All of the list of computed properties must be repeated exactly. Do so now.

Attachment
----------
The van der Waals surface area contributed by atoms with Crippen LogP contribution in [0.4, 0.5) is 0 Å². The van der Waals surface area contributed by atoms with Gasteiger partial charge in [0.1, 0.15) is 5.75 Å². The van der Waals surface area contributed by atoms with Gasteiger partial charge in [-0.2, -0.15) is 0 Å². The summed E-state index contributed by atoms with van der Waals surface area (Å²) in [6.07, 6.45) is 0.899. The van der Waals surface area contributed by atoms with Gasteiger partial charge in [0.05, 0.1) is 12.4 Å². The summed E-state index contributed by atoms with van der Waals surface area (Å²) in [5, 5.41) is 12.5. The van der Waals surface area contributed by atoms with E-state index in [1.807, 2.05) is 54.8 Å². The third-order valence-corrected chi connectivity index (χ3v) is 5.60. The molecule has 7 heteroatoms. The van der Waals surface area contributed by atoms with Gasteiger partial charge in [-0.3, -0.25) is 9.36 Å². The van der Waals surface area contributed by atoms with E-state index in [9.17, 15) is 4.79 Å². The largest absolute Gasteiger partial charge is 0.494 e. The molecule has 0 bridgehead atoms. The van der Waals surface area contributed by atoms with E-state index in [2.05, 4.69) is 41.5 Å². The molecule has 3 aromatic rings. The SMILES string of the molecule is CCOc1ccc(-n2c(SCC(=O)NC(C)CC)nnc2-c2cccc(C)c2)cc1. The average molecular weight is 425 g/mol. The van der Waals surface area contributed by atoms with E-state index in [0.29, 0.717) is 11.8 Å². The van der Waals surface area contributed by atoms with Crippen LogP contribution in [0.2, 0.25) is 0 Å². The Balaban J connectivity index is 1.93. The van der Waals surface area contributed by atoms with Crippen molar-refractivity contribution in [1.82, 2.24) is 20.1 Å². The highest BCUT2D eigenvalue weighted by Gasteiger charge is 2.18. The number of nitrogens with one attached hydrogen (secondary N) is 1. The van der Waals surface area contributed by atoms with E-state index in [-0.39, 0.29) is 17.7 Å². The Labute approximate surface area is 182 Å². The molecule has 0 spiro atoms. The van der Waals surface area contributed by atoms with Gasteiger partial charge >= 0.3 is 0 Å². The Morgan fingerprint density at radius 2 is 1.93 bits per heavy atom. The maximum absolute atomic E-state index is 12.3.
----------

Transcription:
The van der Waals surface area contributed by atoms with Crippen LogP contribution in [0.4, 0.5) is 0 Å². The van der Waals surface area contributed by atoms with Gasteiger partial charge in [0.1, 0.15) is 5.75 Å². The van der Waals surface area contributed by atoms with Gasteiger partial charge in [-0.2, -0.15) is 0 Å². The summed E-state index contributed by atoms with van der Waals surface area (Å²) in [6.07, 6.45) is 0.899. The van der Waals surface area contributed by atoms with Gasteiger partial charge in [0.05, 0.1) is 12.4 Å². The summed E-state index contributed by atoms with van der Waals surface area (Å²) in [5, 5.41) is 12.5. The van der Waals surface area contributed by atoms with E-state index in [1.807, 2.05) is 54.8 Å². The third-order valence-corrected chi connectivity index (χ3v) is 5.60. The molecule has 7 heteroatoms. The van der Waals surface area contributed by atoms with Gasteiger partial charge in [-0.3, -0.25) is 9.36 Å². The van der Waals surface area contributed by atoms with E-state index in [9.17, 15) is 4.79 Å². The largest absolute Gasteiger partial charge is 0.494 e. The molecule has 0 bridgehead atoms. The van der Waals surface area contributed by atoms with E-state index in [2.05, 4.69) is 41.5 Å². The molecule has 3 aromatic rings. The SMILES string of the molecule is CCOc1ccc(-n2c(SCC(=O)NC(C)CC)nnc2-c2cccc(C)c2)cc1. The average molecular weight is 425 g/mol. The van der Waals surface area contributed by atoms with E-state index in [0.29, 0.717) is 11.8 Å². The van der Waals surface area contributed by atoms with Crippen LogP contribution in [0.2, 0.25) is 0 Å². The Balaban J connectivity index is 1.93. The van der Waals surface area contributed by atoms with Crippen molar-refractivity contribution in [1.82, 2.24) is 20.1 Å². The highest BCUT2D eigenvalue weighted by Gasteiger charge is 2.18. The number of nitrogens with one attached hydrogen (secondary N) is 1. The van der Waals surface area contributed by atoms with E-state index in [-0.39, 0.29) is 17.7 Å². The Labute approximate surface area is 182 Å². The molecule has 0 spiro atoms. The van der Waals surface area contributed by atoms with Gasteiger partial charge >= 0.3 is 0 Å². The Morgan fingerprint density at radius 2 is 1.93 bits per heavy atom. The maximum absolute atomic E-state index is 12.3.